Let a thousand flowers bloom.
Digital networks are a defacto way of our lives. We spend a large amount of time online, on these networks. Our decisions in the real world are formed by them. Our societies are being shaped and reshaped by information in these networks. Deeper still, our very lives and the most personal relationships are significantly governed by digital (social and otherwise) networks.
Prior to the coming of social networks, this role was largely played by television networks. Prior to that by radio and before that, print media and books. From the dawn of industrial revolution, there has been one dominant network that has played a formative role in societies.
That networks are important is a moot point. It does not need establishing. What’s important is to understand how democratisation of networks is important.
And by democratisation, I don’t mean ownership or structure of a single network. Instead I mean the availability of a wide variety of options in a type of network. As a consumer in a society, if a particular type of network is my only choice available, then that’s bad. That’s contrary to ideas of democracy and diversity.
Let’s take the example of radio. Imagine for a minute that the entire world had just one radio station. Starting from a locality (a city, or town) this radio station spiralled outwards and increased its network of influence. By some unique twist of technology or insight into human behaviour, it captured and locked audiences as it moved outwards. Infact, after a point it became such that audiences stretched to reach it, rather than it moving outwards. All programming had to suit it’s format and all content was of a type that this channel thought was suitable for its listeners.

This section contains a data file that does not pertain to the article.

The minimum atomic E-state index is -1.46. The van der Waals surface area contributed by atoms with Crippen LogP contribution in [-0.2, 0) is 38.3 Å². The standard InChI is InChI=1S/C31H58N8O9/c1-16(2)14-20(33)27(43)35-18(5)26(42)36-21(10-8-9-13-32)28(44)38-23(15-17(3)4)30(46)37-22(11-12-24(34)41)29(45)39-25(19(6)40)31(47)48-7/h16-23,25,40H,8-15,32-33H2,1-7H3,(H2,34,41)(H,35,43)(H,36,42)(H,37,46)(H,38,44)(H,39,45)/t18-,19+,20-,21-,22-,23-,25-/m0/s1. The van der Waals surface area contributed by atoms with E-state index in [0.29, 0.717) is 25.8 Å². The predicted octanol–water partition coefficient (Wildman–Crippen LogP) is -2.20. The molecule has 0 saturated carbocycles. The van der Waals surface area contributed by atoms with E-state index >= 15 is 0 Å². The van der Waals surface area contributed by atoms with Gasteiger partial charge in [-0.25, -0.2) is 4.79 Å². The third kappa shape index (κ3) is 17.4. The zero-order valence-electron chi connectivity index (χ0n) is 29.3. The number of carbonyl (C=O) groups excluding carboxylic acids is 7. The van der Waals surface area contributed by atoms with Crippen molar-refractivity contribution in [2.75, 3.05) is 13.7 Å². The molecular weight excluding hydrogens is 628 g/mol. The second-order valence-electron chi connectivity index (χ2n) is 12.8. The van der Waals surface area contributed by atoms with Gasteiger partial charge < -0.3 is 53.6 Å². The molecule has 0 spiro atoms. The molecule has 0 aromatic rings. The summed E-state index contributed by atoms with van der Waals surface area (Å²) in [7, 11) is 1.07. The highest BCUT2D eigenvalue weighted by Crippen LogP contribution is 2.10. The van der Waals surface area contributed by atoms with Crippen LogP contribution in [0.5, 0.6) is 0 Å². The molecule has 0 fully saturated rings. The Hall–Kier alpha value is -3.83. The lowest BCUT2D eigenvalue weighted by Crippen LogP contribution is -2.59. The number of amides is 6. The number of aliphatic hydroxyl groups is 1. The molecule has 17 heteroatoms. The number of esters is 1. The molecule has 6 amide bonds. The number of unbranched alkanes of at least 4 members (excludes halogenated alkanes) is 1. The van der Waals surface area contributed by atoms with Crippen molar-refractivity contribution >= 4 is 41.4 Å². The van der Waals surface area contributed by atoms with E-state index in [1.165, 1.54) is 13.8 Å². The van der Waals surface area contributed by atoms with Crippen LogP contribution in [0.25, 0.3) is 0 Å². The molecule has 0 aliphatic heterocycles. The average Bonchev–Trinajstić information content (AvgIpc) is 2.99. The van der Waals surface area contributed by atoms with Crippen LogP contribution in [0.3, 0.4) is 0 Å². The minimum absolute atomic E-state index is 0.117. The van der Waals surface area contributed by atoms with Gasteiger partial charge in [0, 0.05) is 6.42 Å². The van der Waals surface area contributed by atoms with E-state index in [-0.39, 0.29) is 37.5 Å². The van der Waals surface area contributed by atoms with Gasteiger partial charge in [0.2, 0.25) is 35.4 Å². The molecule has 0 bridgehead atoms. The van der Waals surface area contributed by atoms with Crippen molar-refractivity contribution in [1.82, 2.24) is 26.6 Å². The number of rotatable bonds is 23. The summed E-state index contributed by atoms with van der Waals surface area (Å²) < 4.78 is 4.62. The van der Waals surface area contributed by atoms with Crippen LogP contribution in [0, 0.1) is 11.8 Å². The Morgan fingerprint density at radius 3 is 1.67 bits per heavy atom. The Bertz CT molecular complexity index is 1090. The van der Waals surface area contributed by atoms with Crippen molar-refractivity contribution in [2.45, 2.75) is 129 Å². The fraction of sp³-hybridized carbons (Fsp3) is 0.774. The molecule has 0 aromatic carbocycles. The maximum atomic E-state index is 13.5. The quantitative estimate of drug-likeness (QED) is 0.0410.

Program creators would have no choice but to confirm to this, and beyond a point audiences wouldn’t know if they could enjoy or need alternative content or format. Every minute of airtime was owned, controlled and programmed by a single network. People either listened to it or never listened to the radio at all.
Luckily for us, this is far from reality. None of the networks in human history — radio , television, news — has been able to become a single dominant global network, squeezing out all others into meaningless existence or oblivion.
We have lived, learned and enjoyed a world of plurality and democracy of networks. Where multiple choices exist and where niche is valued and coveted. Until this day. This plurality of networks has failed miserably to keep up in the digital world.
A weird combination of corporate machinations, technology and user behaviour has brought us to a situation where in the digital world we now have only a few selct social networks — of which only one controls 80% of the attention span of 70% humans on this planet.
For the convenience of having all our friends and family at one place, listening into a single frequency, we have traded away our plurality. The web is no longer a democracy of multiple enriching voices and niche corners, that it was conceived to be. It’s now this one mega radio channel, making every one tune into it and dictating who will consume what and at what time.
We have forgotten our personal nuanced likes and dislikes, our varied choices and dulled our brains into one size fits all style of consumerism.